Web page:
NEW: HERA Ovarian Cancer Infographic
Check out HERA’s new Ovarian Cancer Infographic – Statistics, risk factors, questions to ask your doctor and more – in one nice looking, easy-to-share pdf.
Early Detection Saves Lives
One in 75 women will be diagnosed with ovarian cancer in her lifetime. It affects mothers, daughters, sisters and friends. With early detection about 92% will survive longer than 5 years after diagnosis. Currently, only 20% of ovarian cancer is caught early. Estimates for ovarian cancer in the United States for 2017: about 22,440 new cases of ovarian cancer will be diagnosed and about 14,080 deaths will occur. It ranks fifth as the cause of cancer deaths in women, and accounts for more deaths than any other cancer of the female reproductive system. (Source: American Cancer Society)
Signs and Symptoms of Ovarian Cancer
There is no screening method for early detection for ovarian cancer. Pap smears test only for cervical cancer. The symptoms of ovarian cancer are vague and often overlooked, leading to later detection:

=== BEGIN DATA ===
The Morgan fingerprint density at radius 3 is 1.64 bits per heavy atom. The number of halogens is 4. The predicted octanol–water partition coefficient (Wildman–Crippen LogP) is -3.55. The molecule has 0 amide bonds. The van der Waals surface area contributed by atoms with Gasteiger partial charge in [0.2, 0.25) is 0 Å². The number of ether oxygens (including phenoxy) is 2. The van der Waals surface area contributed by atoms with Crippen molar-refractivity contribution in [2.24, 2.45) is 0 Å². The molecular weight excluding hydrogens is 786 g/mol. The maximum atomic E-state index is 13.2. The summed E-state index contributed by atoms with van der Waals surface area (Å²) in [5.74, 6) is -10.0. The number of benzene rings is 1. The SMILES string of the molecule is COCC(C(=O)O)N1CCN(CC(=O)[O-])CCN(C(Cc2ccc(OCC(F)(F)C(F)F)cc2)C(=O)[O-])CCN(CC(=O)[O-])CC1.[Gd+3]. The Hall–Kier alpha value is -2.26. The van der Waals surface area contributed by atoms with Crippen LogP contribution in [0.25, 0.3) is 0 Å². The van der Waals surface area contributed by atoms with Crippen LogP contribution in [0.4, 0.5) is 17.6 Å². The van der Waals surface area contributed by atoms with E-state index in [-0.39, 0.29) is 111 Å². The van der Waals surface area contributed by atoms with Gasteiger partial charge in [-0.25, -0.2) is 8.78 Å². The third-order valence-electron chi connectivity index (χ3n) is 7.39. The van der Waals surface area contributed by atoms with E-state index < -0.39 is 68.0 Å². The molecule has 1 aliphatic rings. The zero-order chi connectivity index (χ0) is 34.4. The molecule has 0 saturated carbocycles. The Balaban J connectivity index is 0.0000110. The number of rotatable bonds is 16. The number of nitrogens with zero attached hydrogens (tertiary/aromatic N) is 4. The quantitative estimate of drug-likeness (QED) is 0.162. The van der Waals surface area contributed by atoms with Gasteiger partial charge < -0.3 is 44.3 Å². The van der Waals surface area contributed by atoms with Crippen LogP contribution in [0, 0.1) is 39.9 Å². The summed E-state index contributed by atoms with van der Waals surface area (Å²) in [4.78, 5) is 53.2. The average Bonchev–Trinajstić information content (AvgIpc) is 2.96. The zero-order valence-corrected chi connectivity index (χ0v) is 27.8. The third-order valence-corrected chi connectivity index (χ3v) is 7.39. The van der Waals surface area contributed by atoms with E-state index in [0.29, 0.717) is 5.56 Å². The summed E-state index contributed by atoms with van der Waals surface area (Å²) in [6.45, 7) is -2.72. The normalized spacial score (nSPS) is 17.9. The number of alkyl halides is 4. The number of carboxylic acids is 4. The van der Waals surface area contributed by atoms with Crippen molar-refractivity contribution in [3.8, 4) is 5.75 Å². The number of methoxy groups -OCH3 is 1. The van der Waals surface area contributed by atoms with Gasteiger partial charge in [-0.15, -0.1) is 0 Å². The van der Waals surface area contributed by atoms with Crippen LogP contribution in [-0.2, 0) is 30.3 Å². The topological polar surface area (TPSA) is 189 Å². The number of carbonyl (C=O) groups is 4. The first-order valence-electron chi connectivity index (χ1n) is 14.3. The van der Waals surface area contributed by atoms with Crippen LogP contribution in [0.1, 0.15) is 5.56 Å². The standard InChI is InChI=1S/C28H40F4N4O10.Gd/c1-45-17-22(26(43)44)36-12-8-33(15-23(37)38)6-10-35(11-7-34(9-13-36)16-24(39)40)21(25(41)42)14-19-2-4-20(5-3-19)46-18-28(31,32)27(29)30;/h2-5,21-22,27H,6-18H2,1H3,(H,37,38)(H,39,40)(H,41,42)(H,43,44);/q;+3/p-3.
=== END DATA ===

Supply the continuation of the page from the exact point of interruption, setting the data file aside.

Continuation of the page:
- Abdominal swelling or bloating, increased girth
- Persistent pressure or pain in the abdomen or pelvis
- Difficulty eating or feeling full quickly
- Urinary concerns, such as urgency or frequency
- Change in bowel habits with new onset constipation and/or diarrhea
- Unexplained vaginal bleeding
- Nausea, indigestion, or gas
- Unusual fatigue. Shortness of breath.
- Unexplained weight loss or gain
Any woman may have these symptoms for reasons not related to ovarian cancer. However, if these symptoms are new and unusual and persist daily for more than two weeks, a woman should see her doctor, preferably a gynecologist, and should ask about ovarian cancer. A transvaginal ultrasound, pelvic/rectal exam, and CA125 blood test may be necessary. If ovarian cancer is suspected, see a gynecologic oncologist immediately. (Source: Ovarian Cancer Research Fund)
95% of patients with ovarian cancer report symptoms, most commonly:
- abdominal (77%)
- gastrointestinal (70%)
- pain (58%)
- constitutional (50%)
- urinary (34%)
- pelvic (26%)
Symptoms of ovarian cancer can occur in the abdomen even though the ovaries are in the pelvis. Do not ignore persistent and unexplained abdominal symptoms. Ask your practitioner to perform a pelvic/rectal exam at a minimum or refer you to someone who can. Ask your practitioner about current status of blood marker and transvaginal ultrasound for detection of ovarian cancer.
Awareness Saves Lives: Be Out Loud. Click here to learn more about ovarian cancer.